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The Issaquah Press
Issaquah, Washington
March 25, 2009     The Issaquah Press
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March 25, 2009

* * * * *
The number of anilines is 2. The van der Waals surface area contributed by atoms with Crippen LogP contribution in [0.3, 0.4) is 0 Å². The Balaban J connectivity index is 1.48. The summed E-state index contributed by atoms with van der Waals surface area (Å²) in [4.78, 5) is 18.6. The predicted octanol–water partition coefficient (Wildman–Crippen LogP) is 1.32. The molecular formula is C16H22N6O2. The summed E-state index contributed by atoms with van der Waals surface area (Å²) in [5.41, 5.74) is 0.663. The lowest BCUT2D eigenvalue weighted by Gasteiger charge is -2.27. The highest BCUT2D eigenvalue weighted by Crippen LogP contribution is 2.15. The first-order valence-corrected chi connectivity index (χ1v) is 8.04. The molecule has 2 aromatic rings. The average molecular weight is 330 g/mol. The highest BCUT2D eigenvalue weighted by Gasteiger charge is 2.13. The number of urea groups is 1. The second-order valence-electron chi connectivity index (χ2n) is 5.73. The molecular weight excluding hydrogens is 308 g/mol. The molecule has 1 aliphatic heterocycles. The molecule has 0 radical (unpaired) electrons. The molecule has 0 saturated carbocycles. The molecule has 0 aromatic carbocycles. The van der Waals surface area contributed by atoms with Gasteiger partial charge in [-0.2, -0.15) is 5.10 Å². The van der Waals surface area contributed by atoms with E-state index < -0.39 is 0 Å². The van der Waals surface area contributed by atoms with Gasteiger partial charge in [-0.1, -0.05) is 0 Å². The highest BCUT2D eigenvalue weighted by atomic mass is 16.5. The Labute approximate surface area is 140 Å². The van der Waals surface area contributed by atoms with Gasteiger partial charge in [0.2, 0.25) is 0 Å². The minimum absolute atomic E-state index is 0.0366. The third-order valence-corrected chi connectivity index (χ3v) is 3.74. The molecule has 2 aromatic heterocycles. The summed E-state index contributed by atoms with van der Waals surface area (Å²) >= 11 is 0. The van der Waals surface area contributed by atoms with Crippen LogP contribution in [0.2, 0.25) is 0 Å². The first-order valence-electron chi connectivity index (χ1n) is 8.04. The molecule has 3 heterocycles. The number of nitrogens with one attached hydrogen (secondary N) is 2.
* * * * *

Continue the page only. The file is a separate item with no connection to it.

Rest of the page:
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THE ISSAQUAH PRESS WEDNESDAY, MARCH 25, 2009 A3 BY CHRISTOPHER HUBER Challenger Elementary School has a new principal. Issaquah School District Superintendent Steve Rasmussen announced in a letter to the district that Clark Elementary School Principal Sue McPeak will replace outgoing Principal Robin Earl. District officials chose McPeak, who has served at Clark for nine years, after considering public feed- back and conversations with dis- trict administrators, the letter said. "Principal McPeak actively engages and supports staff in schoolwide instructional strategies that target high-achievers, strug- glers and every child in between," Rasmussen wrote. "These efforts have paid off in subjects like sci- ence, where students have made significant gains." McPeak is known throughout the district for her expertise in special education and her proactive and passionate approach to working with students and staff, Rasmussen wrote. "She truly enjoys interacting with students, staff, and parents," he wrote, "and she is naturally able to galvanize entire communities around the most important thing: students and their education." McPeak sited various reasons for her decision to change schools. But her main reasoning was profession- al growth and the rejuvenation that comes with change. "I need to go on to a new phase and a new challenge for myself," she said. "Change is always really hard, but you know when it's time to branch out a little bit." She said she looks forward to the talked-about sense of community at Challenger. "It's such a community school, and that's what I'm all about," she said. Throughout the remainder of the school year, Mceeak will work on the transition with Earl, who will become the planning principal of E-15, a future elementary school in Sammamish. School bus mechanics secure new contract Issaquah School Board members unanimously approved the ratifica- tion of a three-year contract for nine school district bus mechanics at their meeting March 11. The mechanics, represented by the International Association of Machinists, had been working with- out a contract since Aug. 31. The contract was approved March 4. The contract includes a 90-cent- an-hour raise in the first year, a 45- cent-an-hour raise in the second year and a 25-cent raise an hour in the third year. The raises are in addition to any cost of living adjust- ments the state Legislature passes. The mechanics also gained more money for their tool allowances for the next three years and obtained another personal leave day, increas- ing them from three days to four. They also negotiated an atten- dance incentive program where employees who call in absent three to four days earn an extra $300 during the second year of the contract; those who only miss one or two days earn an extra $650. During the third year of the contract, those rates increase to $450 and $850 respectively. However, employees who are sick for more than three days will have to obtain a physician's note excusing them from work. Their probationary period was extended from 60 workdays to 90 workdays. The new contract expires Aug. 31, 2011. District officials and the mechanics began negotiating in June. Since then, relations broke down several times, leading the bus mechanics' representative to file an unfair labor practice charge against the district Oct. 28 and to apply for mediation from the state. District officials and representa- tives for the 115 custodial and maintenance workers are still negotiating that contract. The two parties began negotiating in June. That contract also expired Aug. 31, but employees have continued to work. Police arrest two men during foiled vehicle theft Issaquah officers arrested two men whose attempt to steal a sport-utility vehicle March 20 was foiled by a red light. The owner of a Toyota 4Runner reported the vehicle stolen from The Timbers at Issaquah Ridge apart- ment complex, 23425 S.E. Black Nugget Road. While police were col- lecting information from the owner at 11:50 a.m., two officers in a police cruiser spotted the 4Runner nearby. As the officers turned their patrol car around, the SUV fled north on East Lake Sammamish Parkway. But traffic stopped for a red light at the intersection of the parkway and Southeast 56th Street blocked the suspects' route. The suspects instead barreled across a curb and a sidewalk, and attempted to drive up an embankment. The embank- ment was too steep, however, and the driver of the stolen SUV backed into the police cruiser. When the 4Runner struck the police vehicle, the impact damaged the push bar on the front of the cruiser. The force of the impact also slammed shut the driver-side door, injuring an officer's leg. The suspects, a 25-year-old man and a 40-year-old man, were then handcuffed and taken into custody. The injured officer was examined by Eastside Fire & Rescue para- medics and released at the scene. The suspects, whose names are not being released pending a court appearance, will likely be charged with possession of stolen property and possession of drug parapher- nalia. The driver will likely be charged with third-degree assault of a police officer, Sgt. Scott Trial said. The driver was also wanted on a first-degree robbery charge. Rebate program brings efficient toilets to apartments Dozens of Issaquah public hous- ing residents are part of a conserva- tion effort expected to save more than 650,000 gallons of water in the next five years. Eastridge House, 40-unit public housing complex for seniors and disabled people, replace inefficient toilets with new .: models and install water-saving measure has resulted in a drop of more 40 percent in water use for its properties since 2003, accord- ing to the agency. Rebates for water-saving appli- ances and irrigation systems are available to homes and businesses served by the Cascade Water Alliance, which includes Issaquah. A consumer who replaces an old toilet with an efficient model receives a $100 rebate through Cascade Water Alliance. faucet aerators and showerheads. I TIsIA T I Toilets will be replaced for free. 1J[AW S IH O]EIPIR U When the project is complete, all M, A] S n n D] 40 toilets at the downtown corn- A IS I I E I A D i E IN I E [G plex will USeperflush. 1.6 gallons of water c E-s;P-E'-V !!R~EE ~!! King County Housing Authority T[A1R workers will remove 27 water-guz- R II A P R IS I I zling toilets and replace them with AN~T:! Am 'EE~B i~l more efficient models. The other13 mR-S toilets were replaced through earlier T upgrades. PIA "D E'- C-i P I I IT IA T- E- Installation of the new fixtures is A [B I L E : OE I N I S E T also part of the housing agency's i [L [E R L R IE IT R E water conservation initiative. The R [ E I S S E E [ S I E S S Auto, Home and Life Insurance Issaquah Insurance Agency 22525 SE 64th Place, Suite 228 tel: 425-392-7887 www.lssylnsurance.com email: patrickshockley@co mcast.net Representing j Insurance CONTRIBUTED A SELLOUT SIP Sara Kimmitt (right), Encompass board member from Issaquah, watches as Josh Weltmer, of Sno- qualmie Casino, pours wine during the inaugural Sip of Snoqualmie wine-tasting event March 14. It was at the casino and benefitted Encompass. Issaquah sites spotlighted in new travel guide, Web site Pickering Barn and the Issaquah Depot are featured in new travel guides and a slick Web site produced by 4Culture -- King County's cultural servic- es agency -- and the King County Historic Preservation Program. The trio of free Destination Heritage guides highlights key themes from local history: agri- culture, industry and maritime. Issaquah attractions are spot- lighted alongside sites such as Snoqualmie Falls, Pike Place Market and Alki Beach Park. Guidebooks and the Web site also highlight local events and festivals. More than 70 attrac- tions and activities are featured. The guides invite visitors and residents to explore historic landmarks, attend festivals and take scenic drives. Destination Heritage guides Hill be distrib- uted and available at visitor information centers, hotels, landmarks and destinations throughout the county. Get printable versions of the guides, audio clips and more informa- tion on the Web at www.desti- nationheritage.org. But the guides are not just for tourists, according to a 4Culture news release. "If you have already been to the Pike Place Market, you might see it with fresh eyes by learning about the role that Japanese Americans played in the market's history," said Flo Lentz, of Preservation 4Culture, a group that promotes steward- ship of local historic sites. "And you might feel inspired to head out to the Snoqualmie Valley or the Enumclaw Plateau or Vashon Island and see some of the working farms and heritage barns that are still part of today's rural landscape, less than an hour from downtown Seattle. These guides encourage that kind of exploration." Support for the guides came from grants provided by the National Trust for Historic Preservation and the Preserve America program of the National Park Service, plus 4Culture and the county Landmarks Commission. ]BY" JEFF l~ICH/~DS l0 HELP OR GEI HELP Time is runningout for families hoping for a littlehelp paying their monthly bills for power and gas. Partnering with the Salvation Army, the Issaquah Food Bank has been assisting low-income families with their utility bills through the Warm Energy Fund since January. Cherie Meier, executive director of the food bank, said they have given out about $11,000 in assis- tance so far. She added that she expects the fund to likely run out by April. She said the food bank is very grateful to have the money and to be able to help people who are at the breaking point and don't know what to do. "Some people come in with $900 bills. I had one as high as $1,100," she said. "It's like, how are they going to pay this." Families seeking assistance need to bring in their utility bills to the food bank and have proof they are a low-income household. To learn more about the Warm Energy Fund, call 392-4123. Get donation and volunteer information at www.issaquahfoodbank.org. Low-income households are those that earn less than 80 per- cent of the median household income in King County. The medi- an for a household of two was $32,550 in 2008. A family can take advantage of the fund only once per year with maximum assistance of $250. This is the first year the food bank has offered the Warm Energy Fund. Meier said there are plans to continue it yearly and it should be able to offer the fund again in December. The Issaquah Food Bank is located on the corner of First Avenue Southeast and Southeast Bush Street in the Issaquah Valley Community Services build- ing. Tree damages elementary school portable classrooms BY CHANTELLE LUSEBRINK Cascade Ridge Elementary School students won't be returning to their portable classroom soon, but they are still learning. A tree from a nearby Trossachs development that is under con- struction fell on one of four portable classrooms at the school March 7. The sizable tree hit just one of the portable buildings, but each houses two classrooms, said Principal Colleen Shields. The tree was removed and $7,000 worth of temporary repairs were made that weekend. Officials are still investigating whether damage was severe enough to warrant full replace- ment or whether the building can be repaired, said Keith Simmonds, district director of custodial and maintenance services. After a report is finished, district officials can determine the next step. Full replacement costs about $95,000 and repairs could cost up Crawford said, after The Press' deadline. Students are being taught on the school's stage, in the library and in the computer lab. School officials are prepared to give the Washington Assessment of Student Learning exams to students even if students aren't able to return to the portable classrooms, Shields said. "If we're still inside the building when it's time for WASL, we Hill adjust the schedule in areas where there are more disruptions, to make sure there are no interrup- tions," she said. "We'll be able to maintain a high-level, quality learning environment." With teachers, students and school employees' support, learn- ing has been the easiest thing to keep on track, she said. Organizing and rearranging school functions or rescheduling building time for community groups has been the most difficult. If there is a lesson for her stu- dents, Shields said she hopes they learn resiliency. to that, according to Steve "I think this has been a great Crawford, district director of capi- learning lesson for students to see tal projects. School officials should staff pull together to problem have the information soon, he said. solve, see the positive and make it As a precaution, school officials work the best they can/' she said. moved students from all of the "Kids see that they can be success- portable classrooms into the main ful when they have challenges that building until engineers and they have to face. arborists with the cityof Sammamish can determine whether the stand of Reach reporter Chantelle Lusebrink at trees is safe, Shields said. 392-6434, ext. 241, or clusebrink@iss- Sammamish city officials were press.com. Comment on this article at expected to make a determination 392-6434, ext. 241, or clusebrink@iss- about the stand of trees March 23, press.com. 000 re a s recession I know you want the best dental care for you and your family and that quality and guarantee is something that should not have to change. So I've come up with a way to work with you when everything seems to be working against us. I've been serving Issaquah families and their friends for 15 years, and I'm not about to let you down now. Here's what I can do: We belong to the following PPO organizations: Premera, Cigna. WDS, Delta, Aetna, United Concordia. Met Life, Regence, United Healthcare, Assurant PPO prices for non-insured patients Flexible payment plans available * Prices you can afford (I have always kept our prices and fees the most affordable in the area) A beautiful and friendly office with long term staff, as always, will be here to make your visits enjoyable. 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